Citizens speak out on how to spend millions in funds

By Valerie Cury

As part of the Purcellville’s July 13 Town Council meeting, a public hearing was held on the allocation of the first distribution of Federal Fiscal Recovery Funds from the American Rescue Plan Act. 

The first distribution to the Town is big, over $5 million, $5, 279,922 to be exact. The total allotted funding is $10,559,844, with the second half expected to come to the Town in approximately 12 months.

Since the funds exceed one percent of the Town’s Operating Budget, a public hearing was required, as well as a proposal to amend the FY 2022 Adopted Budget through the appropriation of ARPA funding. 

The Town Council will discuss at later meetings the details of how to allocate the funds.

Purcellville resident, Chris Stevenson was the lone in-person speaker, who asked the Council to consider donating some of the funds to a Purcellville-based nonprofit that would help with water bills, sewer bills, and a restaurant voucher program.

The Town received citizen input via an electronic POLCO citizen survey.

In that survey, 92 percent of the participants favored investing in water, sewer, and broadband infrastructure – with 93 percent favoring replacing the Town’s 60- to 90-year-old cast iron water mains from the reservoir and water treatment plant.

Eighty seven percent of the POLCO participants said that replacing undersized water mains that do not meet fire code would be a consideration. Improving the sanitary sewer system was on the list, with 78 percent of the respondents favoring that. 

Also high on list for POLCO participants, with 81 percent, was constructing a new treated water storage tank, with a minimum of three days of emergency storage.

Seventy three percent wanted the Town to invest in broadband to ensure consistency in speeds, reliability, and affordability for both residents and businesses. Although 84 percent of the participants in the survey said their broadband service was reliable, approximately only half said it was affordable – with another half saying they were getting the service they were paying for.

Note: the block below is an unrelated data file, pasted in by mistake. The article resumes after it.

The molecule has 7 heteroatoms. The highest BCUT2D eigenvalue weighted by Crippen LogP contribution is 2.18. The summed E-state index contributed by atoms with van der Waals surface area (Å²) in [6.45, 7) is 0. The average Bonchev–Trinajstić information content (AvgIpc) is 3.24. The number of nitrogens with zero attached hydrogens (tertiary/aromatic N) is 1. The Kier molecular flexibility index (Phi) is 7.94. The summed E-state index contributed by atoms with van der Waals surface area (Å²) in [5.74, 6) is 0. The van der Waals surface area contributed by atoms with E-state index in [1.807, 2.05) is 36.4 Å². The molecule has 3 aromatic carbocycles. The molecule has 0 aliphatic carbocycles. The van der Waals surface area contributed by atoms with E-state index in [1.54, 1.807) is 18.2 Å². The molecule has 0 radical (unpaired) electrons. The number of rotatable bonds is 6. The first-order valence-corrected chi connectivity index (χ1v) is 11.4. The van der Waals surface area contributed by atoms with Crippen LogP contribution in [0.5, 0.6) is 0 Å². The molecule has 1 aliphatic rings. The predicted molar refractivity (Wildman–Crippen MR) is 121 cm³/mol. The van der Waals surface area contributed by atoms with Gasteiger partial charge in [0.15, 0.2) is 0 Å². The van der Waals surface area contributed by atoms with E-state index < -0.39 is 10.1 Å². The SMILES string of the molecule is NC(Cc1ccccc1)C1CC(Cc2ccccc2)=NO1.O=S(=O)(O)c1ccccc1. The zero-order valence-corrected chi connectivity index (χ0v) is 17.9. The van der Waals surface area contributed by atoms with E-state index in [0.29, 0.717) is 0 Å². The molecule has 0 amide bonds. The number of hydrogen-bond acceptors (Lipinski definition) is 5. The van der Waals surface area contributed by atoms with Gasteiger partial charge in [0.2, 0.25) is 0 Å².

Improving the Town’s storm-water management and drainage system for flood control garnered 70 percent. Fifty eight percent said they would like some of the funds to go to provide water and sewer utility bill assistance for families in need.

Grants to Purcellville businesses impacted by the pandemic came in at 48 percent; and 35 percent of participants wanted to spend funds on recovering tourism, travel, and hospitality sectors impacted by COVID. Providing grants to non-profits came in at 29 percent.

Said Mayor Kwasi Fraser after the meeting, “In the last election, the candidates who prevailed ran on a platform of slow growth, low taxes, innovative solutions, and infrastructure development. 

“The survey overwhelmingly supported using the ARPA funds for infrastructure development. 

“I am committed to ensuring this is done with full transparency and accountability. I see this as hard-earned tax dollars returning to our community, and we need to be responsible in how these dollars are invested.”

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